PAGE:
A Nut in New Mexico

By Linda Tancs

Travelers along U.S. 54 between Alamogordo and Tularosa in New Mexico have an oddity to tickle their fancy. That’s where you’ll find the world’s largest pistachio. Appropriately enough, the giant-sized attraction is located at PistachioLand, a family farm featuring every take on the nut imaginable, like habanero lemon, BBQ, bacon ranch and garlic. The motorized tour of their orchards will show you how pistachios (and grapes in the vineyard) grow in their desert climate. The pistachio is one of the oldest edible nuts on the planet and is very nutritious. They’ll have some grafts for sale at the farm next February.

Art, History and Anthropology

By Linda Tancs

The Grace Hudson Museum and Sun House in Ukiah, California, is an art, history and anthropology museum focusing on the life and works of artist Grace Carpenter Hudson and her ethnologist husband, Dr. John W. Hudson. The result is a treasure trove of cultural and educational resources on Western American art, California Indian cultures and the history of California’s North Coast region. Their legacy is further highlighted by their Craftsman-style home, the Sun House. In addition to their personal touches, the home sports such classic Craftsman elements as a sloping gabled roof with overhang, the sleeping porch, the use of natural redwood and stone, board-and-batten walls, burlap and monks cloth wall coverings and exposed timbers.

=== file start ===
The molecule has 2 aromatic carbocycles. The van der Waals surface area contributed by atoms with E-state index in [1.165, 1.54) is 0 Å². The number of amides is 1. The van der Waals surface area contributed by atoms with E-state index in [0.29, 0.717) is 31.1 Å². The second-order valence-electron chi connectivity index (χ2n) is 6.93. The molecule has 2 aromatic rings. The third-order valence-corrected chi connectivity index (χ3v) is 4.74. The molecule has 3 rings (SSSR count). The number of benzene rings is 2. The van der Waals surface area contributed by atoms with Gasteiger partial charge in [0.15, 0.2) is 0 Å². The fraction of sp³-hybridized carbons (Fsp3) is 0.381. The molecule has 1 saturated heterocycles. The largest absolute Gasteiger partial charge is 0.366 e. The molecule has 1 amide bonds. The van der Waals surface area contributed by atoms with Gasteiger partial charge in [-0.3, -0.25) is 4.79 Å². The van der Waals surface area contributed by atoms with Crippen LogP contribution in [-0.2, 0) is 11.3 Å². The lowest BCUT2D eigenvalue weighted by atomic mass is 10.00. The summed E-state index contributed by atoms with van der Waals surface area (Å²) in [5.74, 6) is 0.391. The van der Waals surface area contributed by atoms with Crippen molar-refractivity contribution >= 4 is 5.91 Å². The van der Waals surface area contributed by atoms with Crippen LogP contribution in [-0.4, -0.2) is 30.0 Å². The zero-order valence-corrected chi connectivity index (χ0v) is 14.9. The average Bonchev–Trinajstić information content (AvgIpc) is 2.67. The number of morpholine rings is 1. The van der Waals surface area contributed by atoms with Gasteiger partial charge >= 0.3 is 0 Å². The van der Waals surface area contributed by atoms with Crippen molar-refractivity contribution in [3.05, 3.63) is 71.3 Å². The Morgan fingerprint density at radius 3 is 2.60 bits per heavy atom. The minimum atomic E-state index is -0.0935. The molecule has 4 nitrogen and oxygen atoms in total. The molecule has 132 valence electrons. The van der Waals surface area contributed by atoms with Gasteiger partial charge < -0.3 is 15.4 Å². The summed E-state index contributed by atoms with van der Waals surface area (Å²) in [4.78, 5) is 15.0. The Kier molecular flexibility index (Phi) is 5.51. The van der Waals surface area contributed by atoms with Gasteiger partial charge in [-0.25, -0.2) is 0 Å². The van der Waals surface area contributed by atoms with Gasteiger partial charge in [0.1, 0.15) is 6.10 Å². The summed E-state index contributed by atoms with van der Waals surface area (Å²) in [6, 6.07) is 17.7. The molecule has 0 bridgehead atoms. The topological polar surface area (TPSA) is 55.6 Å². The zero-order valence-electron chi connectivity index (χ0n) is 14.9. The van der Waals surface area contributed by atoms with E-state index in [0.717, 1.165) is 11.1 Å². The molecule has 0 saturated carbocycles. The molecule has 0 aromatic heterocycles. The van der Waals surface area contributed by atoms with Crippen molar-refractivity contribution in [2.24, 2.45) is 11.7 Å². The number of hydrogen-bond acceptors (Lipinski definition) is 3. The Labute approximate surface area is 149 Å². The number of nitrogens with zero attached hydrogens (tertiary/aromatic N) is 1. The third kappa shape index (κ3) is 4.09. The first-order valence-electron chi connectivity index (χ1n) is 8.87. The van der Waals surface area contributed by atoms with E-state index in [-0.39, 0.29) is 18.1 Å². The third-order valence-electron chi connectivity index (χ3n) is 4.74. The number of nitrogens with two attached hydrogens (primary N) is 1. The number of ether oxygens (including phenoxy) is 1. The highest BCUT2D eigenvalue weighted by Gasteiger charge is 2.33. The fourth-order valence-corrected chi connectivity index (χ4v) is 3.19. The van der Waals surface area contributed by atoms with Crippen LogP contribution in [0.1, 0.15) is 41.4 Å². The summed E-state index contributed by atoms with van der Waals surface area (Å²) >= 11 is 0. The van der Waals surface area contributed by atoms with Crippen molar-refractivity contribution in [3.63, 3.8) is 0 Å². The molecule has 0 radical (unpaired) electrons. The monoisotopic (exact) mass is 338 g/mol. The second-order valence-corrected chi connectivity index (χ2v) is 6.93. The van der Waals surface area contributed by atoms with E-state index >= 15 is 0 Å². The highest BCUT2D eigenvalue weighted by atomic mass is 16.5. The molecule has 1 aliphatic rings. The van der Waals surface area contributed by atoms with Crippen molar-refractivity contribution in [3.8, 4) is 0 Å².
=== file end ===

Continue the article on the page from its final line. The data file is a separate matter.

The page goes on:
The Stone Chariot

By Linda Tancs

It isn’t the only stone chariot in India, but Kallina Ratha in Hampi is an architectural jewel fit for a king. In fact, it was built in the 16th century during the reign of King Krishnadevaraya, reputedly one of the greatest kings of the Vijayanagara dynasty in southern India. Located inside the Vittala Temple complex, the stone shrine is dedicated to Garuda, a half-man and half-eagle mythical being associated with Lord Vishnu. Locals believe that the world will end when the chariot moves. Let’s hope it stays put for a while.

Britain’s Oldest Manufacturer

By Linda Tancs

London’s Whitechapel Bell Foundry is listed in Guinness World Records as Britain’s oldest manufacturing company. How old, however, is a matter of debate. Once thought to be established in 1570 (during Queen Elizabeth I’s reign), additional research has revealed an unbroken line of founders in Aldgate and Whitechapel back to the year 1420 (in the reign of Henry V). Regardless of its age, the world’s best known foundry on Whitechapel Road is responsible for some very big chimes. The largest bell ever cast there (in 1858) is none other than Big Ben, weighing in at 13 1/2 tons. Another famous bell hailing from the foundry is the original Liberty Bell, commissioned by order of the Assembly of the Province of Pennsylvania in 1751 for the Statehouse in Philadelphia. Other exports followed worldwide. The foundry is open for guided tours on select Saturdays year round. Reservations are often made up to one year in advance.